Watch this announcement in ASL above.
Today we are pleased to announce sign language view, a new meeting experience in Microsoft Teams that helps signers – people who are Deaf/hard of hearing, interpreters, and others who use sign language – keep one another prioritized on center stage, in a consistent location, throughout every meeting.
As a Deaf person who uses Teams for several meetings a day, I am all too familiar with the challenges that virtual meetings pose to Deaf and hard of hearing (D/HH) users. I face them too. About a year ago, I took on the role of Accessibility Architect for Microsoft Teams Calling, Meeting and Devices, and one of my primary responsibilities has been to build out the vision for creating a best-in-class experience for the D/HH community in Teams. The most important piece of that work has been making our efforts in this space more community-driven. Inclusive design starts with the community telling us how they want to be able to use the product – not us telling you how to use it. In order for us to learn, we have talked with many of you, listened to your feedback, and built out a roadmap that I’m excited about as both a creator and a user. We are grateful for every bit of feedback you have shared. And we’re announcing availability of one of the first elements of that vision today: Sign language view, which will enable you to prioritize up to two other participants’ videos so they stay visible and in a consistent location throughout the meeting.
Sign language view is a first step toward addressing several asks from the D/HH community, including:
- Keeping interpreters and other signers’ video feeds in a consistent location,
- Ensuring that video feeds are an appropriate shape and size for sign language to be visible,
- Empowering participants to have up to two other signers in view throughout each meeting, and
- Reducing repetitive meeting setup tasks like pinning interpreters and turning on captions at the start of each meeting.
When sign language view is enabled, the prioritized video streams automatically appear at the right aspect ratio and at the highest available quality. Like pinning and captioning, sign language view is personal to you and will not impact what others see in the meeting. And it adapts to whatever your needs are: you can enable sign language view on the fly in a meeting or as a setting that persists across all y….
With sign language view turned on, the video feeds of the individuals you have designated stay visible on center stage as long as their video is on. Other participants can also be pinned or spotlighted without encroaching on the sign language interpreter.
When someone shares content in the meeting, the prioritized signer video shifts positions, but remains high quality and at a larger size than the video feeds of other participants.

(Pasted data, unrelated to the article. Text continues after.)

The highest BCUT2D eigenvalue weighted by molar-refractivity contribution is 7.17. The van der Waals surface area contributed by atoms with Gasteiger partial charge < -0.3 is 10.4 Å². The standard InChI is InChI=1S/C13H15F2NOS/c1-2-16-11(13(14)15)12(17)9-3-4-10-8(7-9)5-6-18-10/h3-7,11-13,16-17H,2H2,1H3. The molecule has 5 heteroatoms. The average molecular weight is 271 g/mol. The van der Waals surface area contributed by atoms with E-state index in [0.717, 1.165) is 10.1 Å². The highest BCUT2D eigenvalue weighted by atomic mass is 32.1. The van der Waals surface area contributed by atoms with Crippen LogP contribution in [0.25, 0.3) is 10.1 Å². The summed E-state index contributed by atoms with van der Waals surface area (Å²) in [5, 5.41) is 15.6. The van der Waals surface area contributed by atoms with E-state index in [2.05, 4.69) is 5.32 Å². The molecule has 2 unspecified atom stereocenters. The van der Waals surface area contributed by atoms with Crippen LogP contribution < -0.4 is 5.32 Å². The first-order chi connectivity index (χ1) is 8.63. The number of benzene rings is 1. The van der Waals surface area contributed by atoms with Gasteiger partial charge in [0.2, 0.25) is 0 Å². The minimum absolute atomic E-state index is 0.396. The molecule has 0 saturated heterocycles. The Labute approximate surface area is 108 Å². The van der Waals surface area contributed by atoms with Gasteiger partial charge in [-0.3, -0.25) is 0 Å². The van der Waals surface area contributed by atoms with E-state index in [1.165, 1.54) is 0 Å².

And finally, we’ve made preferences sticky – no more fiddling with features and views when you join a meeting. In the new Accessibility pane in the Settings menu you can turn sign language view on by default across all your meetings, and pre-identify a set of preferred signers that you work with inside your organization on a regular basis – for example, your regular interpreters (or for interpreters, your regular clients). The pane also provides an option to toggle captions on across all your meetings. Setting these preferences in advance makes it easier to join calls more quickly, so you can catch those first few minutes of chitchat or dive right into a deeper conversation.
Sign language view and the accessibility settings pane are currently available in Public Preview, and will be rolling out to GA for the Teams desktop and web clients for commercial and GCC customers in the coming weeks. Public preview can be enabled on a per-user basis, though the option to turn on public preview is controlled in an admin policy. For detailed instructions on how to enable, please refer to Public preview in Microsoft Teams on Microsoft Learn.
Help us continue to improve
These features are just the beginning – one step along a much longer road. We are committed to creating a Teams meeting experience that is not just accessible, but delightful, for Deaf and hard of hearing participants. And for that, we need your input and engagement. The simplest way to provide feedback is via the Help menu within Teams itself. U.S. customers can also provide feedback and get assistance in ASL – on any Microsoft product, not just this one – through the Disability Answer Desk (DAD) via videophone at (+1 503-427-1234). Or, if you’d like to engage more directly with the people behind the product, we’d welcome you to join us for an AMA – “Ask Microsoft Anything” – on the the topic of Teams accessibility for D/HH participants, here on the here on the Tech Community on December 13 at 9 AM Pacific time. The team working on these features will be available at that time to address questions, concerns, and feedback directly. We look forward to continuing the conversation.